|Proudly featured on the cover of the March 2018 issue of Nuts and Volts magazine!|
I assembled the board. Whew, that’s a lot of LEDs to solder! I adjusted the code for the test circuit to work on the new clock. However many of the LEDs refused to light!
At first, I thought I had a bad connection on one of the I/O lines, but then discovered what the actual problem was. Early on, I realized that the processor’s RA4 output was not suitable for driving the LEDs. This pin could only sink current, but not source it. The LED matrix required pins that could both source and sink current. Therefore, I had assigned this pin to drive the buzzer. All the buzzer needed was a current sink, so RA4 was dedicated to it. However, somewhere along the way, probably while laying out the PCB, I decided to switch some I/O lines around, and RA4 was connected to the LED matrix instead. So the LEDs that required a current source from RA4 were not lighting!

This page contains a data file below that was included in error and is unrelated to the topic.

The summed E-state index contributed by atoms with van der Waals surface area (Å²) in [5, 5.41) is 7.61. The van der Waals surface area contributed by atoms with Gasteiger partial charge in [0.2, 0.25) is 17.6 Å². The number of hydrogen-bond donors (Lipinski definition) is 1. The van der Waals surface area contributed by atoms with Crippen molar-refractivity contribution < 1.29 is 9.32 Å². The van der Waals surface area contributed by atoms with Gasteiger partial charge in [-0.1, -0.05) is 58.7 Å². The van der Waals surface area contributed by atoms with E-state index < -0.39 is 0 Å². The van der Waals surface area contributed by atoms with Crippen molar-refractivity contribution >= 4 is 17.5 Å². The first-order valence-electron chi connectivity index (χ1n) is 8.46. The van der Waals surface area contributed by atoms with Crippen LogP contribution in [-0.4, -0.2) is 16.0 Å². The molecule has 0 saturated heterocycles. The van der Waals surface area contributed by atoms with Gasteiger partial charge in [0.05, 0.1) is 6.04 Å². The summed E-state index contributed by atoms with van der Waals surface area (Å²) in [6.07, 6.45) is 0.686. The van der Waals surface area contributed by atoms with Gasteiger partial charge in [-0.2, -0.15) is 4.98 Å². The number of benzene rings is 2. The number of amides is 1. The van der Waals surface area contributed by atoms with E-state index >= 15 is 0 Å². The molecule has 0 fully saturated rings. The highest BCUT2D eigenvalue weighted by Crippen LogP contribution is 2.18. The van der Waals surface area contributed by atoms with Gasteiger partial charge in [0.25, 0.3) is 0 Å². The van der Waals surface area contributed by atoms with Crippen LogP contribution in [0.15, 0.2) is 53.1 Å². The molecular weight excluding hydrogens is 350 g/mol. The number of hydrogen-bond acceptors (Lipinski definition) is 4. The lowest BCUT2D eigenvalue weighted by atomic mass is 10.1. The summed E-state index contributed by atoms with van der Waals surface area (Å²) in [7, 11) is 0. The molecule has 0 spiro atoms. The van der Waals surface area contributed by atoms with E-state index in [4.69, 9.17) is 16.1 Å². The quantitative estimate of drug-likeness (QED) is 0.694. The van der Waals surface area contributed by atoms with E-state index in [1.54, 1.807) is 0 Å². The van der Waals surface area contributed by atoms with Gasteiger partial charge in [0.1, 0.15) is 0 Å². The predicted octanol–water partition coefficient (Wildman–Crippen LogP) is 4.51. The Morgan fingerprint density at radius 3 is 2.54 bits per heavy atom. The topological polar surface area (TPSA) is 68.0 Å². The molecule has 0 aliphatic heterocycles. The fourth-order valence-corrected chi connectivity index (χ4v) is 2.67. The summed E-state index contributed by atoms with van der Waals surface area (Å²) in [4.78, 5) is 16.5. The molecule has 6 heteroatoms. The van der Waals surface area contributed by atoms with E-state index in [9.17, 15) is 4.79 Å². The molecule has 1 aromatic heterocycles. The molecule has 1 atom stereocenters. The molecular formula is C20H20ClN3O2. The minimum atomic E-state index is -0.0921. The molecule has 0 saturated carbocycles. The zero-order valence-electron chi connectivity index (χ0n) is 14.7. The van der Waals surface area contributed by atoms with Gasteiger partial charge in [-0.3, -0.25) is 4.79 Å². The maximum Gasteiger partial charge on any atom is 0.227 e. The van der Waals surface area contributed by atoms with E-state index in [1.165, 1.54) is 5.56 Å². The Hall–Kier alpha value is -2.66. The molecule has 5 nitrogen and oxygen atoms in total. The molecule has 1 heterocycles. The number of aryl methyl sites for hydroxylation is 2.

I made adjustments to the schematic and modified the board by cutting three traces and installing three jumper wires. I also had to modify the code to accommodate the changed I/O lines. Now all the LEDs light properly; the clock hardware is working correctly! 🙂